2012.16 | New Canadian Notes & Coins – The Whole Story

The past number of months has seen an unprecedented change in the physical composition of Canadian Currency.  I have spent many hours over the past weeks and months discussing new physical currency, and I’ve not seen a single resource of detailed information on this subject anywhere.

For the greater good of Canadians trying to navigate the various changes, here is an overview of all of the changes and what retailers need to consider.

A large part of the challenge in navigating these changes is that there is no single body responsible for all of these changes together.  The Bank of Canada is responsible for design, production and distribution of Canada’s paper currency.  The Royal Canadian Mint is responsible for minting Canada’s circulation coins.  As far as the decision to eliminate the penny, the Governor of the Bank of Canada works with Canada’s Minister of Finance on monetary policy.

To provide a simple straightforward overview, all of the changes that have occurred and are planned to occur to Canada’s notes and coins are highlighted in the chart above.   Note that these dates are based on publicly available information as of April 30, 2012 and are subject to change as per the Bank of Canada and the Royal Canadian Mint.  Ensure you consult their sites to validate if any changes have occurred.

Note Changes 

To enhance security and provide more durable currency, Canada has a plan to replace all paper based currency with polymer notes.  Two out of five replacement circulation notes have been released so far, and the other three notes will be replaced in the next year or so.

Key changes include a change to polymer from paper, as well a transparent window down the side, a maple leaf with a clear border, and various other security features.  The notes are obviously physically different though they are physically the same size.

For full details on the changes to notes, I recommend the following links:

Bank of Canada – Bank Notes

Bank of Canada Polymer Notes Retailer Resources

Bank of Canada – Checking Notes

As per the notes in the Bank of Canada website, retailers and all consumer facing organizations that handle cash should ensure staff are prepared to accept the new notes.  Ensure that they are  aware of the security features of the new series.  Retailers should also ensure that any cash handling equipment is able to handle the new polymer notes.  While they are the same size and most cash drawers will not require any changes, there are many technology solutions in place that are more sophisticated and they may require changes to handle the new notes.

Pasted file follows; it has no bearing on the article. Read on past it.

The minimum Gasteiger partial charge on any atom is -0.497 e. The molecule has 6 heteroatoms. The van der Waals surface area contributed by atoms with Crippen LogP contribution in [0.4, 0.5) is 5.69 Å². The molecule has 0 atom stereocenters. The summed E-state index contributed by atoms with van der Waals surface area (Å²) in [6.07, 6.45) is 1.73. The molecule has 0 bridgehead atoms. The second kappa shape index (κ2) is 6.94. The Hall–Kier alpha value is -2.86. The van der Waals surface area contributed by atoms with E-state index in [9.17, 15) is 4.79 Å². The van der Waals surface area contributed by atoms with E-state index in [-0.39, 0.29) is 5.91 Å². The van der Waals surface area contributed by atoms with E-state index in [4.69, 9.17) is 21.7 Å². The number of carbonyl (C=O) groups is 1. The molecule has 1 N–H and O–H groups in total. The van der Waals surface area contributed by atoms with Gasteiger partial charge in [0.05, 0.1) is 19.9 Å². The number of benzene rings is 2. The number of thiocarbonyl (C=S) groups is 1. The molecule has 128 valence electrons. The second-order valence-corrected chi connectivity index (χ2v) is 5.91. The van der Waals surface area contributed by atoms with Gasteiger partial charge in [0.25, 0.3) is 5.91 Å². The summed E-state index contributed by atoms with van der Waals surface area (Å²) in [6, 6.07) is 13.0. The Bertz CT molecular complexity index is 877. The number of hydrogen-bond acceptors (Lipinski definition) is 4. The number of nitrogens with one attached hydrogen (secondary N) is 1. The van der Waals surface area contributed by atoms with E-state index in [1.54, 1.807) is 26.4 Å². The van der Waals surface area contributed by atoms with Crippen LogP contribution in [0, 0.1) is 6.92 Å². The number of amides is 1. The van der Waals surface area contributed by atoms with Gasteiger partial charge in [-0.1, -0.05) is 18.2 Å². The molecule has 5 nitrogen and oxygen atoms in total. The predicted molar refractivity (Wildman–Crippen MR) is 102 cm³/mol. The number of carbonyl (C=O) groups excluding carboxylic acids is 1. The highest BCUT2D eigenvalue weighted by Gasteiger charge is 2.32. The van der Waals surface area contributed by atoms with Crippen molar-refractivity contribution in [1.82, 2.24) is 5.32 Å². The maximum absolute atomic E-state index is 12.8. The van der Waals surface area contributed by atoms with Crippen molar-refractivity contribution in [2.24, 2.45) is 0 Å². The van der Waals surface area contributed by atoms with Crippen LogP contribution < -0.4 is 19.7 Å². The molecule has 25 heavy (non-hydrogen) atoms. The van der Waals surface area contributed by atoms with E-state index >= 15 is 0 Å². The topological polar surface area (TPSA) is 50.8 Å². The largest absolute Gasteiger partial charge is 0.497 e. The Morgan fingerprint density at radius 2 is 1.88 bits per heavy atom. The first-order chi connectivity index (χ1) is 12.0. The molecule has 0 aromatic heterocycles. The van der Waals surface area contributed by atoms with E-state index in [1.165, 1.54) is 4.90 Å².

Retailers should be certain to contact solution providers to validate if changes are required to any equipment.

Coin Changes

As part of cost reduction initiative, $1 and $2 coins were changed to steel composition from nickel this April.  The new coins are physically the same size as the previous releases, but are noticeably lighter compared to older coins.  While I’ve not actually weighed the coins and compared them on a sensitive scale, this change may impact weight based coin counting.  The new coins have distinctive maple leaves stamped into them so that they are easily recognized as steel based coins.  Canada 2 Dollars is also stamped around the outside diameter of the $2 coins.

For full details on the changes to the $1 and $2 coins, I recommend the following link:

Royal Canadian Mint – New $1 and $2 coins

Retailers should also ensure that any cash handling equipment is able to handle the new coins.  While they are the same size and thickness and most cash drawers will not require any changes, there are many technology solutions in place that are more sophisticated and they may require changes to handle the new coins.

Retailers should be certain to contact solution providers to validate if changes are required to any equipment.

Canada Penny Elimination

As part of the 2012 Canada Federal Budget, it was made public that the penny will be discontinued in 2012 based on their declining utility and a cost of production that exceeded value.  The coins are no longer being minted as of April 2012, and the Government of Canada has indicated that Financial Institutions will no longer distribute pennies as of Fall 2012.

Canada will use a rounding strategy like those used in Australia, New Zealand and Sweden to make the change.  All cash transactions will be rounded to the nearest nickel after applicable taxes.  Transactions ending in .01 and .02 will round to .00.  Transactions ending in .03 and .04 will round to .05.  Transactions ending in .06 and .07 will round to .05.  Transactions ending in .08 and .09 will round to .10.